The involvement of blog-based opinion may also be important when we consider the last of the above four issues. I'm not sure how the Philippine government words or numbers its proclamations, mind you, but any moves on their part to rein in the media certainly do not bode well for the public at large. In a worst-case scenario -- that of a complete state suppression -- blogging may very well end up as one of our few outlets for free speech.

That still doesn't answer the question, though. Why talk politics?

There are already plenty of people out there who post political, social and cultural opinions online. Some of them break off from any combination of recurring topics to write these statements; Others devote entire sites to them. Whatever the case, there are plenty of these writers out there.

The issue I have, therefore, is that there may altogether be too many of them. Everyone has an opinion; For that matter, anyone can come up with an opinion at the mere drop of a hat. We may very well be prepared to read the reactions of one man on yesterday's news headlines, but show us seventy-three other blogs that do exactly the same thing and we'll probably get bored trying to read them all.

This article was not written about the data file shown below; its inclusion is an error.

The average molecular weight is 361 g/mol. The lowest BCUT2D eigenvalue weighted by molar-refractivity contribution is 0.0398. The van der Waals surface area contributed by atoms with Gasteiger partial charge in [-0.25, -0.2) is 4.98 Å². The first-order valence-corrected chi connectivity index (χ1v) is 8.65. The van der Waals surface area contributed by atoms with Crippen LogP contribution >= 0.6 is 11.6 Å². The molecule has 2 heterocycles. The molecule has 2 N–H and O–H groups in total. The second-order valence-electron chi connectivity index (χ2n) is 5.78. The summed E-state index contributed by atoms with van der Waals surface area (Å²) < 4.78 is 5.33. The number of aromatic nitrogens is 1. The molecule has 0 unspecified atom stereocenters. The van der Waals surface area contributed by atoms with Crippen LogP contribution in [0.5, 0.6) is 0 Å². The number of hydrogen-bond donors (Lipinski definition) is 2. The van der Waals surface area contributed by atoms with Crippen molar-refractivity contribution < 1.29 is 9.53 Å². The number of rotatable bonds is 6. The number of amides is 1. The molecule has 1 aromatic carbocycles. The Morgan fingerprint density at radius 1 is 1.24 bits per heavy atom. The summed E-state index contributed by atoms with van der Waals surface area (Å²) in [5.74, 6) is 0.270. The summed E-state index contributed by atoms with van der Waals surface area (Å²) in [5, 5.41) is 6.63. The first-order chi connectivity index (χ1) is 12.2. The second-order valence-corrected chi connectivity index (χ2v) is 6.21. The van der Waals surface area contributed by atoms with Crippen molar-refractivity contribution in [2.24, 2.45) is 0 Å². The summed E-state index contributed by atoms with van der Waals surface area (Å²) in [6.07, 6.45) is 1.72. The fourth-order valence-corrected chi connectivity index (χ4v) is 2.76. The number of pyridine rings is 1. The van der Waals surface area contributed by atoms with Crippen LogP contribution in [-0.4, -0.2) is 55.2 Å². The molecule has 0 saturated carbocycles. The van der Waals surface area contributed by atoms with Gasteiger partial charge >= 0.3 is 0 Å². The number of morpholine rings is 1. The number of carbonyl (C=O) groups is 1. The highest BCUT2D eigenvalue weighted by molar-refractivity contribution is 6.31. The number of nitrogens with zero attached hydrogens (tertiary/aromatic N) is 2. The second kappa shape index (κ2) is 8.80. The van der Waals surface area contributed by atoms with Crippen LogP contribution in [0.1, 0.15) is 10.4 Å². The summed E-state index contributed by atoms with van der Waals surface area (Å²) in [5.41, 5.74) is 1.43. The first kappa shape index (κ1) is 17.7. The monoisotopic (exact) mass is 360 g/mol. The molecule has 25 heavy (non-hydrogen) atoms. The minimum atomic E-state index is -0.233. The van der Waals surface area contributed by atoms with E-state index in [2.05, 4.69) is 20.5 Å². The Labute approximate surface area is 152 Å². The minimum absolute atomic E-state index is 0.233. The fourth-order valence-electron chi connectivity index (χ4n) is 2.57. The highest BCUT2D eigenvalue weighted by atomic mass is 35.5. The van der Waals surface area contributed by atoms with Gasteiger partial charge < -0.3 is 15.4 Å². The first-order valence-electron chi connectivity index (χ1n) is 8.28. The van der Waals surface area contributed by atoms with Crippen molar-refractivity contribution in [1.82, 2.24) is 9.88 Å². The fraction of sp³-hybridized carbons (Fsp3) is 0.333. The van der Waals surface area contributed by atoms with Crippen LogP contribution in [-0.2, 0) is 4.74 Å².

In a sense, once you think about it, a monotony of public opinion may be every bit as dangerous as a suppression of the primary outlets of media.

And, of course, that would still beg the question: Why talk politics?

This blog is perfectly capable of expressing the political opinions of its author. It's perfectly capable of expressing anyone's political opinions, for that matter. It's one of the many outlets available to us, although it's unique in that it's one of the few outlets that gives us access to an online crowd of readers.